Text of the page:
Burt, Ronald. 1999. The Social Capital of Opinion Leaders. Annals of the American Academy of Political and Social Science 566:3754.CrossRefGoogle Scholar
Cameron, Maxwell. 1998. Democratization of Foreign Policy. In To Walk Without Fear: The Global Movement to Ban Landmines, edited by Cameron, Maxwell A., Lawson, Robert J., and Tomlin, Brian W., 424–47. Toronto: Oxford University Press.Google Scholar
Cameron, Maxwell, Lawson, Robert, and Tomlin, Brian W., eds. 1998. To Walk Without Fear: The Global Movement to Ban Landmines. Toronto: Oxford University Press.Google Scholar
Carnahan, Burrus M., and Robertson, Marjorie. 1996. The Protocol on Blinding Laser Weapons. American Journal of International Law 90 (3):484–90.CrossRefGoogle Scholar
Carpenter, Charli. 2007a. Setting the Advocacy Agenda. International Studies Quarterly 51 (1):99120.CrossRefGoogle Scholar
Carpenter, Charli. 2007b. Studying Issue Adoption in Transnational Advocacy Networks. International Organization 61 (3):643–67.CrossRefGoogle Scholar
Carpenter, Charli. 2009. Orphaned Again: Children Born of Wartime Rape as a Non-Issue for the Human Rights Network. In The International Struggle for New Human Rights, edited by Bob, Clifford, 1429. Philadelphia: University of Pennsylvania.Google Scholar
Carpenter, Charli. 2010. Governing the Global Agenda: “Gatekeepers” and “Issue Adoption” in Transnational Advocacy Networks. In Who Governs the Globe?, edited by Avant, Deborah, Finnemore, Martha, and Sell, Susan, 202–37. Cambridge: Cambridge University Press.CrossRefGoogle Scholar
Cooley, Alex, and Ron, James. 2002. The NGO Scramble. International Security 27 (1):539.CrossRefGoogle Scholar
Cottrell, M. Patrick. 2009. Legitimacy and Institutional Replacement: The Convention on Certain Conventional Weapons and the Mine Ban Treaty. International Organization 63 (2):217–48.CrossRefGoogle Scholar
Dimitrov, Radoslav S., Sprinz, Detlef F., DiGiusto, Gerald M., and Kelle, Alexander. 2007. International Non-Regimes: A Research Agenda. International Studies Review 9 (2):230–58.CrossRefGoogle Scholar
Doswald-Beck, Louise. 1996. New Protocol on Blinding Laser Weapons. International Review of the Red Cross 312:272–99.CrossRefGoogle Scholar
Fahey, Dan. 2004. The Emergence and Decline of the Debate over Depleted Uranium Munitions. Working Paper, University of California, Berkeley. Available at ⟨http://doc.danfahey.com/EmergenceDecline.pdf⟩. Accessed 30 October 2010.Google Scholar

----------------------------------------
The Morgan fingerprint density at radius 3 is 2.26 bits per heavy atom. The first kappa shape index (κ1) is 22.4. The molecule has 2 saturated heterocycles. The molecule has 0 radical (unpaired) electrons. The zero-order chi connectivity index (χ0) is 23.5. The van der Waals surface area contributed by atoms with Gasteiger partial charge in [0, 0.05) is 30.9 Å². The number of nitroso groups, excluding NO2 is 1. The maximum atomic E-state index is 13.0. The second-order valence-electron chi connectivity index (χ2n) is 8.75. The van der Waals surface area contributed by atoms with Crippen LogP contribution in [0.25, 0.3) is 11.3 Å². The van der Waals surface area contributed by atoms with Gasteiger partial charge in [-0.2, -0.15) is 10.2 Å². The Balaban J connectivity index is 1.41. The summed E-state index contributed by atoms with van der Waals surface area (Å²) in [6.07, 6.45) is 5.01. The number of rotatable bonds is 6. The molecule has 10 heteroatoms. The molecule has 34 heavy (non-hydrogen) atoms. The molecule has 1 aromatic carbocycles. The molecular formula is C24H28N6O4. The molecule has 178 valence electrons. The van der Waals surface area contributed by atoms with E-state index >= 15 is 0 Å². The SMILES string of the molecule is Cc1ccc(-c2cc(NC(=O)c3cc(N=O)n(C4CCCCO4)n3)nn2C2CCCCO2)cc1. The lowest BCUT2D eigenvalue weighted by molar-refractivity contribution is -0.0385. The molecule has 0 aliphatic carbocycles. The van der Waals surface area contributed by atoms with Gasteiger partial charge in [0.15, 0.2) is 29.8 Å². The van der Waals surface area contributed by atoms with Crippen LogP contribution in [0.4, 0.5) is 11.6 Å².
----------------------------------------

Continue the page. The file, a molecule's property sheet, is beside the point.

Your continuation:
Fairlie, Ian. 2008. The Health Hazards of Depleted Uranium. Disarmament Forum 3. Available at ⟨http://www.unidir.ch/pdf/articles/pdf-art2756.pdf⟩. Accessed 30 October 2010.Google Scholar
Fiddina, Paul. 2008. British Military Using Hellfire Weapons in Afghanistan. Military Suppliers and News. Available at ⟨http://www.armedforces-int.com/news/british-military-using-hellfire-weapons-in-afghanistan.html⟩. Accessed 30 October 2010.Google Scholar
Finnemore, Martha. 1996. National Interests in International Society. Ithaca, N.Y.: Cornell University Press.Google Scholar
Finnemore, Martha, and Sikkink, Kathryn. 1998. International Norm Dynamics and Political Change. International Organization 52 (4):887918.CrossRefGoogle Scholar
Freeman, Linton. 1979. Centrality in Social Networks. Social Networks 1:215–39.CrossRefGoogle Scholar
Gendercide Watch. Case Study: Conscription and Impressment. Gendercide Watch. Available at ⟨http://www.gendercide.org/case_conscription.html⟩. Accessed 30 October 2010.Google Scholar
Goddard, Stacie. 2009. Brokering Change: Networks and Entrepreneurs in International Politics. International Theory 1 (2):249–81.CrossRefGoogle Scholar
Grau, Lester, and Smith, Timothy. 2000. A Crushing Victory: Fuel-Air Explosives and Grozny. Marine Corps Gazette. Available online at ⟨http://fmso.leavenworth.army.mil/documents/fuelair/fuelair.htm⟩. Accessed 30 October 2010.Google Scholar
Gross, Michael. 2010. Moral Dilemmas of Modern War. Cambridge: Cambridge University Press.Google Scholar
Gwozdecky, Mark, and Sinclair, Jill. 2001. Landmines and Human Security. In Human Security and the New Diplomacy, edited by McRae, Rob and Hubert, Don, 2840. Montreal: McGill-Queen's University Press.Google Scholar